Ordinary consumers wonit be able to buy Segways for at least a year, a consumer model is expected to go on sale for about $3,000, Heilemann reports. For now, the first customers will be deep-pocketed institutions such as the U.S. Postal Service and General Electric, the National Parks Service and Amazon.comÐ institutions capable of shelling out $8,000 apiece for industrial-strength models.
TIME also takes a hard look at the question of whether this product will really make it in the consumer market. "The consumer market is always harder," Intel chairman Andy Grove, who also rode the Segway, told Heilemann. "But when you think about it, the corporate market is almost unlimited. If the Postal Service and FedEx deploy this for all their carriers, the company will be busy for the next five years just keeping up with that demand."
In case any of the inventor's claims sound familiar, it's because they mirror the claims made by hopeful city planners over the past three decades. Any minute now, we've been told, cities would wake up and ban cars from city centers and make everyone walk, ride a bike, or take a bus.
Whatever it is you think of such planning schemes, the important point for present purposes is that the reason these things have not yet happened is not that planners said, "yeah, it would be a really great idea to close off city centers to car traffic. The problem is people will just keep falling off their scooters. If only there were a way to prevent that..."
We already have bikes, busses, running shoes, and scooters. Now that we have slow scooters you can't fall off of-- for only $3,000 plus electricity and maintenance--I wouldn't expect things to change very much.
Is there anyone out there interested in an alternative to sitting in a car in a city? Try a plain old bike. Despite what you might think, cycling on a plain old bicycle on public roads is safer per hour than driving a car. No, you can't carry a whole lot on one, but if you just want to get yourself from A to B without parking and other problems you probably already have an alternative in your garage.
Considering my car only weighs 3200 lbs and I get to listen to the radio while driving, makes perfect sense to me to haul my tail around town in it rather than your enviromentally friendly scooter. Can it go over 80? Wouldn't want it anyway. Just another enviro-whacko friendly device brought to you by the 'save the ozone' nuts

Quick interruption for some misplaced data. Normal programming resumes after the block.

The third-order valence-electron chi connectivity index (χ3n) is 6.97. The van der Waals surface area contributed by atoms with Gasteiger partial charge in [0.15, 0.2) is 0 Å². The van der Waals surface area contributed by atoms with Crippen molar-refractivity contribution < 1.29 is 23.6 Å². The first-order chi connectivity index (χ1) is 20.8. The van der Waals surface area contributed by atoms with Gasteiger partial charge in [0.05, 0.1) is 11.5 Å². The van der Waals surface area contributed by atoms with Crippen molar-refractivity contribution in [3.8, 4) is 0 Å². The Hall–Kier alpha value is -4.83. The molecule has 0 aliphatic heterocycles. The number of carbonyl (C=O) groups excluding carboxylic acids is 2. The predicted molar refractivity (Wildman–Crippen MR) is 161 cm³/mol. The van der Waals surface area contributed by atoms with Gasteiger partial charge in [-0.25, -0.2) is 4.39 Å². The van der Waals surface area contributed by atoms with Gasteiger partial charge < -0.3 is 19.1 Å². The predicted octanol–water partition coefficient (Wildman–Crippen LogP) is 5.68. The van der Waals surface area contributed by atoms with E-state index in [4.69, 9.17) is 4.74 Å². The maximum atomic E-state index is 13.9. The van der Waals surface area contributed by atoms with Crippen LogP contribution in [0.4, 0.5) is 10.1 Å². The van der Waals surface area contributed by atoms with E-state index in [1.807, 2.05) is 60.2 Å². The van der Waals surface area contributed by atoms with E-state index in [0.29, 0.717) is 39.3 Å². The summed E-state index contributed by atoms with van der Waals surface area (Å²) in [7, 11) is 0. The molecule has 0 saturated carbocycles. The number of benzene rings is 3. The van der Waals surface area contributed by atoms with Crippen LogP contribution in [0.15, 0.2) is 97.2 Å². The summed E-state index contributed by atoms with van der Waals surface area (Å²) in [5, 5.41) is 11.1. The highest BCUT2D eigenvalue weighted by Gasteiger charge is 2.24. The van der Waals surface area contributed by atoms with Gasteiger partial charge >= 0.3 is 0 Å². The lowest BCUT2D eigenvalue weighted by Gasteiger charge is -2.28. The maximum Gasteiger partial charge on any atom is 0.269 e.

Yup. And where I live, temps were in the single digits last weekend. Plus, I have three kids and a wife. I can just see us trailing along like a herd of ducks on our scooters.
Like it or not, cities are always going to need car-sized streets, because there are plenty of uses for cars and trucks, and only one use for a scooter.
Actually, I was more excited about his other invention which makes steps and other obstacles accessible to handicapped people. I could definitely see all sorts of advantages to supplying abunch of those at the street sides of many buildings INSTEAD OF spending tens of billions of dollars buuilding ramps. Or the super-expensive "kneeler" buses which I think are used somewhere in Florida which cost about $100,000 more than a regular bus, just so a guy in a wheelchair can roll in. Obviously it would have been cheaper to buy every handicapped a free taxi ride for the rest of their lives.
The article is at post #43, along with 125 replies from earlier today.
I'm not saying the hype is deserved, but you can be more intelligent in your criticism than labelling anything you don't like as "Leftist."
You MIGHT be correct that some nutjobs will use it to harp on their pet issues, but that's not the same as saying the inventor saying we should revert to a pre-industrial age.
BWAHAHAHA!! There is something idiotic here, all right--it isn't the invention, but your commentary. Obviously you don't know anything about the process of inventing and marketing. NOTHING "goes right on the market and starts selling right away". Since he already has a working model that people have ridden, it's hard to see how it can be a hoax.
Guess this shmo Kamen hasn't thought out what would happen to somebody riding the 'segway' (sic) at International Falls with 4" of snow and ice on the ground @ 10 below with 40mph wind gusts.